Monday, August 18, 2014

A Survey of Monsters-Part Five

Early Science Fiction Monsters

Next month--September 2014--marks the sixtieth anniversary of the demise of Weird Tales. Against all odds, the magazine had survived for thirty-one years and 279 issues when it came to a close in September 1954. Few pulp magazines could claim that kind of longevity. After January 1940, Weird Tales went to a bimonthly schedule. In its last year, it shrank to a digest-sized magazine. If you knew nothing else about pulp magazines, you might think that Weird Tales had run out of steam by the summer of 1954. That's true in its way, but the 1950s were full of casualties, and though they were succeeded by digests, men's adventure magazines, and paperback books, the pulps, which had enjoyed a golden age stretching back to the 1920s or before, effectively reached their end in the first full decade after the war.

Weird Tales was a magazine of weird fiction (a seemingly indefinable genre), but it also published heroic fantasy, science fantasy, ghost stories, horror stories, monster stories, and even science fiction. Strangely enough, the first issue of Weird Tales showed on its cover not a vampire, werewolf, ghost, or other monster from the past, but a monster of the future, a man-made monster, a science-fictional monster before the term science fiction was even in use.

Weird Tales
, March 1923, the first issue of "The Unique Magazine." The cover story is "Ooze" by Anthony M. Rud, the cover art by Richard R. Epperly. The monster has an octopoid appearance in this illustration. In the story, it's actually a giant amoeba created by science. Renowned for being the first American magazine devoted exclusively to fantasy, Weird Tales began with an image and  a story of science fiction.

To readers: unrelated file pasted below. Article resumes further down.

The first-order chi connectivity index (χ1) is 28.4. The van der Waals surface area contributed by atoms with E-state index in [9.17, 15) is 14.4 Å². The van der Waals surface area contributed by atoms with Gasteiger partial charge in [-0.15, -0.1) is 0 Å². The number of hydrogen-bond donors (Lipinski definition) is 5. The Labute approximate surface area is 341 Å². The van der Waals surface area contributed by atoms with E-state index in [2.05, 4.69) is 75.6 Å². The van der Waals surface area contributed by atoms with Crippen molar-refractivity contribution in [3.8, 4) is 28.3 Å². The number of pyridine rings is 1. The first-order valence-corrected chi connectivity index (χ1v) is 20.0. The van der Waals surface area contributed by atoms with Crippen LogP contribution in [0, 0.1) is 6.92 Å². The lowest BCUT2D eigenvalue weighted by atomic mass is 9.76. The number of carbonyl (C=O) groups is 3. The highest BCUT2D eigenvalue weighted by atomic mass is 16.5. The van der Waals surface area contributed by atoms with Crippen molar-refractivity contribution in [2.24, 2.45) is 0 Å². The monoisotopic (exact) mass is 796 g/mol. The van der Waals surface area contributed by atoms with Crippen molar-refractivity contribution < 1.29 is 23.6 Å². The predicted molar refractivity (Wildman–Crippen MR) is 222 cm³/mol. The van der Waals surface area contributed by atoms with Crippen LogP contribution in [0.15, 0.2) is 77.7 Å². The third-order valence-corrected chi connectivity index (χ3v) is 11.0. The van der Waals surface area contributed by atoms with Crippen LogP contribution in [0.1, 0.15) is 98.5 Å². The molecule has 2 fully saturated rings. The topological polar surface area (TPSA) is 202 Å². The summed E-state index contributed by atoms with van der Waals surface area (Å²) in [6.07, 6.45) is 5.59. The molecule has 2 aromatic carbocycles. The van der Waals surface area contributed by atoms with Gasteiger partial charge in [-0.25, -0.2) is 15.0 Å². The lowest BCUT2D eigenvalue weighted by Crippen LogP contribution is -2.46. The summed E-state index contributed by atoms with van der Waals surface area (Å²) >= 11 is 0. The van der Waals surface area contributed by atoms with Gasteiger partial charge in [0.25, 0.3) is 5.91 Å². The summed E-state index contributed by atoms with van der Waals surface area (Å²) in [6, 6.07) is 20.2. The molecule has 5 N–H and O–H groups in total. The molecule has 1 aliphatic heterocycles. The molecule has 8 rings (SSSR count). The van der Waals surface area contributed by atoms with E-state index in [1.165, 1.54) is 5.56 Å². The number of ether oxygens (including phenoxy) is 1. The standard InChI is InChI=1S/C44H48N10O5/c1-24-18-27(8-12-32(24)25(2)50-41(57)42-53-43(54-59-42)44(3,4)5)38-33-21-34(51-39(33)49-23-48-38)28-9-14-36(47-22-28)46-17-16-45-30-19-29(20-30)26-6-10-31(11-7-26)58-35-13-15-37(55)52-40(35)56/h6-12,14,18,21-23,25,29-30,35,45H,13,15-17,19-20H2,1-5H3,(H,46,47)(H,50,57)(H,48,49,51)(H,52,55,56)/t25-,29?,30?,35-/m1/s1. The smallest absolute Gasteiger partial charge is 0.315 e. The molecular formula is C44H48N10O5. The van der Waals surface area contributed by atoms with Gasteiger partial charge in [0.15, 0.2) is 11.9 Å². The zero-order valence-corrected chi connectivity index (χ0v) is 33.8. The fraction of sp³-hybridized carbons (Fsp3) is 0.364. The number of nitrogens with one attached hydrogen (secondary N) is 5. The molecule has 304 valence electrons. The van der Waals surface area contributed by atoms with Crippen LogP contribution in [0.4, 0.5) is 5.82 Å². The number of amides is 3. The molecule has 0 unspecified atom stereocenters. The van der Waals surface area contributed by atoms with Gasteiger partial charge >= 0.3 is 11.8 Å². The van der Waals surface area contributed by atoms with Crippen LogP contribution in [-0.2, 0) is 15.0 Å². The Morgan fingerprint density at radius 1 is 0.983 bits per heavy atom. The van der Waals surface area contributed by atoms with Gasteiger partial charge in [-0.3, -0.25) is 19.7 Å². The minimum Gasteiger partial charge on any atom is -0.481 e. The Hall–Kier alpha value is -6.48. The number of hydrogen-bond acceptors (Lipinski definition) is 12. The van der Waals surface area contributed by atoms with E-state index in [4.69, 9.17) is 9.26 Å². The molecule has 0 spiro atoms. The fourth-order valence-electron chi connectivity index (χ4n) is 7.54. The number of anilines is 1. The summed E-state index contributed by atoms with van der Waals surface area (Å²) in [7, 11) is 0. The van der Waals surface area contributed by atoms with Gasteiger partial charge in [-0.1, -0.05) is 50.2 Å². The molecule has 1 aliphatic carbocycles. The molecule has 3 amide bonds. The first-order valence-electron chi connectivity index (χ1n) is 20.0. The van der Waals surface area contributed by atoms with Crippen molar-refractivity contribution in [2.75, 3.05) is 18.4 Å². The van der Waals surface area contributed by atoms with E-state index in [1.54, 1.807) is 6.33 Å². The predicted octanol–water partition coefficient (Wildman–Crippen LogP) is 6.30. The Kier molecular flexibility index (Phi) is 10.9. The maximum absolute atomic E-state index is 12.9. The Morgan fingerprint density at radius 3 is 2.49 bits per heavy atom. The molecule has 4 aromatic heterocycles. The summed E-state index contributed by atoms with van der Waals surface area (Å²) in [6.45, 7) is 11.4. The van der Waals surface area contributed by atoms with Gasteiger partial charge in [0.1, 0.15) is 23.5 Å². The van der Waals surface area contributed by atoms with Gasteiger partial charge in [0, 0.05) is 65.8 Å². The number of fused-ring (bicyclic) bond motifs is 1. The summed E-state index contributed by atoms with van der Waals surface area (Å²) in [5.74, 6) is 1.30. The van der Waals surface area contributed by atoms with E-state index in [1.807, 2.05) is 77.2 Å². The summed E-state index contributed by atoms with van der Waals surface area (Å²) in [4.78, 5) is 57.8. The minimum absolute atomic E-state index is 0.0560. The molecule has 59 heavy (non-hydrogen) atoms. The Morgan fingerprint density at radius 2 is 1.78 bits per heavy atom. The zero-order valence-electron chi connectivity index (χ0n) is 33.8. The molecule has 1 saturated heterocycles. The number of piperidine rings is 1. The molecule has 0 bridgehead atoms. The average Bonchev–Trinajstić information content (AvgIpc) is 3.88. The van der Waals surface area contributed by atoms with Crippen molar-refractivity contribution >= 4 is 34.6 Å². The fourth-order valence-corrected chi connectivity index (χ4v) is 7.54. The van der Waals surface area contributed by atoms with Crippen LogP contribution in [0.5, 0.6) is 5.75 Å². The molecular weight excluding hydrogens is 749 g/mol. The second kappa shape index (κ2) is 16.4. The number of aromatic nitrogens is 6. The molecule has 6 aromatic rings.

Weird Tales was alone on the newsstand for some time after its debut, but then the first science fiction magazine came along in Amazing Stories (April 1926). Other magazines of fantasy, terror, and horror made a run at success in the 1920s and '30s, but few lasted very long. In strong contrast, science fiction pulps flourished. During and after the war, they proliferated, first in the traditional pulp format, then in digest-size. I read once that the last true pulp magazine was a science fiction title from the late 1950s. That may or may not be true. In any case, digest-sized science fiction survived well into the 1960s and early '70s. Analog, originally Astounding Science-Fiction (1938), remains, as do The Magazine of Fantasy and Science Fiction (1949), and a latecomer, Asimov's Science Fiction (1977). All are digests. Weird Tales is also still in publication, but not continuously since its inception. The current incarnation is its fifth, or sixth, or . . . .

Before World War II, science fiction had its devoted fans (short for fanatics). To the general reader, however, science fiction was just a bunch of "Buck Rogers stuff." There were few science fiction movies in the 1930s. The monsters in those movies were the typical mad scientist or man-made monster or degenerate fiend of the pulps. If you wanted monsters, you went to see monster movies, not science fiction movies. Universal Pictures specialized in that genre, and though there was a good deal of blending of science fiction and horror in the movies--Frankenstein (1931) is a perfect example--there were few if any truly science-fictional monsters. In other words, the monsters of science fiction were still mostly the monsters of the past, or of decadence, and as such they fell into the province of fantasy and weird fiction.

The monsters of the 1930s continued into the 1940s. The Wolfman, a truly great monster movie, wasn't released until 1941. Even as late as 1955, Universal released a new film starring an old--a very old--monster: Abbott and Costello Meet the Mummy. By then of course, the Universal Monsters of the 1930s had fallen on hard times, but there was a new kind of monster from a new and very fresh genre to take their place. Surprisingly, it wasn't a new and up-and-coming studio that trumped Universal in the monster movie game, for Universal itself adapted to changing times and released some of the best science fiction monster movies of the 1950s.

To be continued . . .

Text and captions copyright 2014 Terence E. Hanley

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